IRELAND: Glanbia in talks to sell Irish unit
Glanbia sees profits dip
Irish food group Glanbia said today (10 March) that it is in talks to sell its Irish dairy ingredients, consumer products and agribusiness units.
The company, which posted a 19% drop in pre-tax profits for fiscal 2009, said that its majority shareholder the Glanbia Cooperative Society – which holds 54.6% of shares – is in talks to buy its Irish businesses.
The move would leave Glanbia to focus on its US and international cheese and nutritionals businesses, while the Glanbia Cooperative's farmer shareholders would take full ownership of the units that relate most directly to them.
Glanbia said discussions were progressing well, although any final decision would require shareholder approval.
“The discussions are underpinned by a clear strategic rationale and represent a unique opportunity to transform Glanbia,” the company said.
In its earnings update this morning, Glambia said that the recession and resultant “extreme volatility” in global dairy markets in the first half of the year hit the company's sales and profits.
Glambia revealed that pre-tax profits fell to EUR97.4m (US$132.6m) for the 12 months to 2009, from EUR120.3m last year. Revenues declined by 18% to EUR1.83bn.
“We contained the decline in our financial results with a strong performance by global nutritionals, a resilient performance by US cheese and the benefits of strategic cost reductions. This cost competitiveness focus will continue into 2010,” CEO John Moloney said.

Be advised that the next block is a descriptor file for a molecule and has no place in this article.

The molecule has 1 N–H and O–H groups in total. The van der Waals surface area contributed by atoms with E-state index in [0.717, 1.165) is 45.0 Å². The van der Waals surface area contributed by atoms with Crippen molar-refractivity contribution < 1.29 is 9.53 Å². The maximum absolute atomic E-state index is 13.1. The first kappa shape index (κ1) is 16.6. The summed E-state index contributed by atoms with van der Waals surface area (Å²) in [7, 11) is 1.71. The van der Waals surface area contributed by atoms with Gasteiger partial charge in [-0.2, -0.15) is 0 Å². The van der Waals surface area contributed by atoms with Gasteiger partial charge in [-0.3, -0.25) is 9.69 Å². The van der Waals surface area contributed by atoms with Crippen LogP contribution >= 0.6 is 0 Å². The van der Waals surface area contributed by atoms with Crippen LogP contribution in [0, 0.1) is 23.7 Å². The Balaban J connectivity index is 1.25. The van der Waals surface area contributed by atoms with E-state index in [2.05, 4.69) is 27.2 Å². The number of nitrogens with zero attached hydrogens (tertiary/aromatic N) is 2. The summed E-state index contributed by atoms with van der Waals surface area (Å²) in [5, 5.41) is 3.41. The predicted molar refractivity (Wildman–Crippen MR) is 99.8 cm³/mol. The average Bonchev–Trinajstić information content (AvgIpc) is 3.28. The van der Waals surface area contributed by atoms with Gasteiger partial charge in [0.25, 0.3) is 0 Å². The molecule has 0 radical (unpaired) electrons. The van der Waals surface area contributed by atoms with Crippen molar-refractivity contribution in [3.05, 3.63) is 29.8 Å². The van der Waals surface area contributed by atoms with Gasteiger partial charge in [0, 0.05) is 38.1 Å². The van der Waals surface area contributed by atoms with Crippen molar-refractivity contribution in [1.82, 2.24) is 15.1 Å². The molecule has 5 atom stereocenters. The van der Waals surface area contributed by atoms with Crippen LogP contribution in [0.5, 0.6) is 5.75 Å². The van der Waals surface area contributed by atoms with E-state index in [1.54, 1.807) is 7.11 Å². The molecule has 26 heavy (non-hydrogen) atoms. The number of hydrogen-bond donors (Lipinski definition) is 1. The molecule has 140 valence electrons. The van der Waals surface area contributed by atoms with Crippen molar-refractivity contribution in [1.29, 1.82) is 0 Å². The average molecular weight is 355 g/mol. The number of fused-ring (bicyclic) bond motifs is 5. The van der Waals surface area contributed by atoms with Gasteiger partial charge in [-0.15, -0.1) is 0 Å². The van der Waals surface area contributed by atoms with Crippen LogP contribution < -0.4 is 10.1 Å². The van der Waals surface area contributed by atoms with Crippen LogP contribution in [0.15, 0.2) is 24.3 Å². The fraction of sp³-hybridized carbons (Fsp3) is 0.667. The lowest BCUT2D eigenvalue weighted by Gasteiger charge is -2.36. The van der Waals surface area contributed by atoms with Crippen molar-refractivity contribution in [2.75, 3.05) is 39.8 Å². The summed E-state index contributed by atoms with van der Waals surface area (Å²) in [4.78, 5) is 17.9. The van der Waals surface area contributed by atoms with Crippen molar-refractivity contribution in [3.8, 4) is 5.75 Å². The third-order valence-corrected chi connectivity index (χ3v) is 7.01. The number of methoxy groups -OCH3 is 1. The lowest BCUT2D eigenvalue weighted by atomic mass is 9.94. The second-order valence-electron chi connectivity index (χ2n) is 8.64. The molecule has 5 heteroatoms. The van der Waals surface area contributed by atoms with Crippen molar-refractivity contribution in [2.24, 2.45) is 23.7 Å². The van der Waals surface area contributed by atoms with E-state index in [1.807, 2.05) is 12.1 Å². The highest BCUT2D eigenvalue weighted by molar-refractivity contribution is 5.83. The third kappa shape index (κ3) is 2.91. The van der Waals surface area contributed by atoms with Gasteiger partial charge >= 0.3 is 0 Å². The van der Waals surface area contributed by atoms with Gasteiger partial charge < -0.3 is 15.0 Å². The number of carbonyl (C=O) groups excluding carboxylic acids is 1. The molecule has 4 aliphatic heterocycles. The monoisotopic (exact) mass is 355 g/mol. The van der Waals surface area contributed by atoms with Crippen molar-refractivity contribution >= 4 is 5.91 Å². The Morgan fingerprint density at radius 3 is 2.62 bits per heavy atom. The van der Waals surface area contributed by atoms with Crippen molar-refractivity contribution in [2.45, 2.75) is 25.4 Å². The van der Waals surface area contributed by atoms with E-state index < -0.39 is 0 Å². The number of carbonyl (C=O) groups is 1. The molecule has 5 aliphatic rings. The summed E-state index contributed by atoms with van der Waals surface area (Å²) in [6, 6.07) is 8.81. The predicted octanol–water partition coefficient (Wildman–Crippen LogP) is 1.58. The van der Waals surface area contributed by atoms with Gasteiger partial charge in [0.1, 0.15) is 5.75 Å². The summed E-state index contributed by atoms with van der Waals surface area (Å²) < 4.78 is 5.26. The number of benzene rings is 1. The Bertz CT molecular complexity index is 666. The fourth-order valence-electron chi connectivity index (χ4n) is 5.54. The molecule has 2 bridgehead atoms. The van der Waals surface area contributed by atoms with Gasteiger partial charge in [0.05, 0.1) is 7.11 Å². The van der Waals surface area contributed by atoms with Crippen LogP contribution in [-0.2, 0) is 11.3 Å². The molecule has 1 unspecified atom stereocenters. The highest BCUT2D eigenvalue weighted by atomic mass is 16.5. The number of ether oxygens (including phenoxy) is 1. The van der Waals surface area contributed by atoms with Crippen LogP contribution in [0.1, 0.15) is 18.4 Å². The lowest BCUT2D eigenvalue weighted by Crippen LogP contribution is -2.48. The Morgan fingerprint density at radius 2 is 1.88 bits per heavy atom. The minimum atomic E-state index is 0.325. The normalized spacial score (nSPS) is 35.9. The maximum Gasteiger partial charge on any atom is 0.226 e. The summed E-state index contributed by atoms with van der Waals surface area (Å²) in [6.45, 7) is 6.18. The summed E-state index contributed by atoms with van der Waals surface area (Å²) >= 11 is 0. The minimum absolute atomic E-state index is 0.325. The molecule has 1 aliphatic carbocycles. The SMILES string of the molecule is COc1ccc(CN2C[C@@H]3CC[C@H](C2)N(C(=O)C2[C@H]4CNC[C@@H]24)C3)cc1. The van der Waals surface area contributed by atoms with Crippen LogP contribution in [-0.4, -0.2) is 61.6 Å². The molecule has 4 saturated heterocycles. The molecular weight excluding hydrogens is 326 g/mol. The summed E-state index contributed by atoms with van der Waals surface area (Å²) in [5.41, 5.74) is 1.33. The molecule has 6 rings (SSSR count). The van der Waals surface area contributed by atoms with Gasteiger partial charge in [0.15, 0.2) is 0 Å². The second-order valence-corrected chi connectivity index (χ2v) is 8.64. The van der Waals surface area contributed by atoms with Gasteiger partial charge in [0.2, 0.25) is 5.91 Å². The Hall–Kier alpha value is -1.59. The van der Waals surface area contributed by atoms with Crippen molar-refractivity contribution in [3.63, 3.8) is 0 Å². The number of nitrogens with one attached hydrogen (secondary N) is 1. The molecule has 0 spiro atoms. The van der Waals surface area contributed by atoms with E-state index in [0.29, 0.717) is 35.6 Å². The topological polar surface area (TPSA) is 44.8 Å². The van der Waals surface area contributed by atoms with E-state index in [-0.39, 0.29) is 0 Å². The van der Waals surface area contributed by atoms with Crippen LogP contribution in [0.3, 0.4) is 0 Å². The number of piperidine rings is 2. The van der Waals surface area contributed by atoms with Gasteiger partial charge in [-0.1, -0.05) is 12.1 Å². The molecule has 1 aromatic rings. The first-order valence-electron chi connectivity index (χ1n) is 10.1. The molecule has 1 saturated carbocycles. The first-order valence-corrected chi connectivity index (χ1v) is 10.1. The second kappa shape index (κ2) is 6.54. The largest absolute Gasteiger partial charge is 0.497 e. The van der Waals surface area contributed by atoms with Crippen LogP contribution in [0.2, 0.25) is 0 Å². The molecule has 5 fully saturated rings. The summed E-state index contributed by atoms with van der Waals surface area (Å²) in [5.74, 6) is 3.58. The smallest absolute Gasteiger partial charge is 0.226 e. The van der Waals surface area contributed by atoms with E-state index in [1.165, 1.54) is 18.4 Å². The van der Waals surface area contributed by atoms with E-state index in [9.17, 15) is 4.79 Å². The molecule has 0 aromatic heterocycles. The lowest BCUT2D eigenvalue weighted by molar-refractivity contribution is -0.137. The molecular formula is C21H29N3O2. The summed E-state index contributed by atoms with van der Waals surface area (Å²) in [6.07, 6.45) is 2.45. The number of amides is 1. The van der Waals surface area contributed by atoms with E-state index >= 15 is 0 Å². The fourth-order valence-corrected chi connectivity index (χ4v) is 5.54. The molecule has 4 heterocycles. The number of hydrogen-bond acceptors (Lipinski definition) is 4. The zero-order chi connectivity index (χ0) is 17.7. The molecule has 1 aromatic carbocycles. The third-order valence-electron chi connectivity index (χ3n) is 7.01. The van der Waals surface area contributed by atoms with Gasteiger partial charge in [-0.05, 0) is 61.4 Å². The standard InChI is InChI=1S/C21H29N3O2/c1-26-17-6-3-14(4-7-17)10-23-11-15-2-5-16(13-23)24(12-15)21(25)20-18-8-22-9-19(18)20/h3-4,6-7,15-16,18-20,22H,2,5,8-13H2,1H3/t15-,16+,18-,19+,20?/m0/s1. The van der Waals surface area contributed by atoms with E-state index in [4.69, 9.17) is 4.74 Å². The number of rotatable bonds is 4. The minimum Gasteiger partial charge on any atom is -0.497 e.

Revenues at Glanbia's Dairy Ireland operations fell by 23.3% to EUR1.02bn and operating profits slumped by 51.7% to EUR24m. The division is made up of three business units - dairy ingredients, consumer products and agribusiness.
While Glanbia emphasised that there is "no guarantee" that the disposal will be concluded, the news has been welcomed by analysts who have suggested that the sale would also increase financial flexibility and enhance the company's growth strategy.
"We expect that the market will view these as a strong set of results and anticipate a positive share price performance, driven by the positives attributable to the disposal of the Irish dairy business," Goodbody Stockbrokers analyst Liam Igoe wrote in a research note.
He added that the full-year results were "in-line" with expectations, with adjusted EPS of 30.7 cents compared with the company's 31 cent per share forecast.
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